Trauma is the most common cause of acquired brain injury particularly in young people, of course there are other ways in which the brain can acquire injury, stroke is particularly common from middle age onwards then there are rare conditions of the brain like infections and tumors. The brain is very sensitive to the amount of blood getting through to it, so anything which impedes the flow of blood to the brain or lowers oxygen to the brain, can damage it. Poisons in the blood, such as carbon monoxide from car fumes, can poison the brain. Finally there are treatments people can receive in good faith, which can damage the brain, a surgeon operating on the brain to remove a tumor that inadvertently damage it and radiation therapy, which is often used to treat malignant brain tumors, which can damage the it especially in young people.
There are two broad guidelines to asses the severity of a brain injury. The first is how unconscious the patient is at their very worst, and this is measured with something called the Glasgow Coma Score, this is usually measured out of 15, 15 is fully conscious and three is as deeply unconsistent as you can be and still be alive. The Glasgow Coma Score has three levels in it, one is to do with response to eye movement and eye opening, another is to do with response to speech, and the third is to do with response to movement. These three levels can all be given a number, and that gives you the total figure. Broadly speaking, any head injury in which the Glasgow Coma Score goes to eight or below is classified as a very severe brain injury.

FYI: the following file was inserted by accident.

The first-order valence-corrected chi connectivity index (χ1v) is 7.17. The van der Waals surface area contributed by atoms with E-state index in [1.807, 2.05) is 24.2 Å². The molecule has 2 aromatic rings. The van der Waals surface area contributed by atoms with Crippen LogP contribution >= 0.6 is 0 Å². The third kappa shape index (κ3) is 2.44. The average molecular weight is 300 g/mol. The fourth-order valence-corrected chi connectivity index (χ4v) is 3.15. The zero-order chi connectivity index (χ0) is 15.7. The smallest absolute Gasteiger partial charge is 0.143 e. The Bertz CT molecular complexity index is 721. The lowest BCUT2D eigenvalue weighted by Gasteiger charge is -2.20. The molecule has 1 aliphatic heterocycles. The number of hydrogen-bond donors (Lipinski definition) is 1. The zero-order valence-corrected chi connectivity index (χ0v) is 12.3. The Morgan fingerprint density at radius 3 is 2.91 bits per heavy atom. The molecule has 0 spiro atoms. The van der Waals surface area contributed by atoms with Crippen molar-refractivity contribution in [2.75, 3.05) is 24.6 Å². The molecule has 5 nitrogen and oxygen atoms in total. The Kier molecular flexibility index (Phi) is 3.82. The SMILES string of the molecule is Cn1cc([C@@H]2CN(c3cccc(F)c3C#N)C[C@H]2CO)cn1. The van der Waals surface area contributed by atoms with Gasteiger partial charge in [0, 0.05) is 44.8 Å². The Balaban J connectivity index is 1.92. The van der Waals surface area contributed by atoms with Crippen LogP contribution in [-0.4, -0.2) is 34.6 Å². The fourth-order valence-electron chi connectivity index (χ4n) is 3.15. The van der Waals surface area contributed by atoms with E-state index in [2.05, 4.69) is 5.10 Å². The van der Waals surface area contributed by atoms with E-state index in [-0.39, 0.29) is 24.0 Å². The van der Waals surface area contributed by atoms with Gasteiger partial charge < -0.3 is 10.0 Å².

The second things that used to asses the severity if a brain injury is what is called the post traumatic amnesia (PTA), this is the period of time from the accident to when continuous memory returns. The PTA does not shrink, so if a month after a head injury a person has a PTA of an hour, its still going to be an hour a year later. The PTA has a very close connection to time taken to get back to work and it's also one of the factors in the risk of getting late traumatic epilepsy.
The temporal lobes, on either side of the brain, are concerned predominately with memory, but they also have input into mood and emotions. The most devastating effect of serious damage to the temporal lobes is loss of memory, particularly the loss of short-term memory.
The occipital lobes at the back of the brain are where vision is perceived. They're not often damaged in acquitted brain injury, but when they are damaged, there can be very severe impairments of how the brain sees the world.
The cerebellum, at the back part of the head, controls coordination of movement and coordination of the muscles of the larynx (the voice box). If they're damaged the injured person will be clumsy with their arms and their legs and their speech may also be slurred and clumsy, they may also have difficulty with swallowing too.
One of the most obvious problems that can develop from a brain injury is weakness of an arm or a leg or lack of coordination of an arm or a leg. Speech and language functions can be damaged either in terms of getting out words, understanding words or just in the mechanics of producing speech, so speech may become blurred or slurred. The special senses (hearing, vision, smell and taste) are not often damaged with the exception of smell, when smell is lost the finer points of taste are also lost.
When it comes to recovering from a brain injury there is no fixed period of time. The time is longer in children in the first 10 – 15 years of life. Essentially most recovery occurs in the first 18 months. A better way of looking at it is that when someone has reached the plateau and has stayed at that plateau for six months, that's probably how they're going to stay.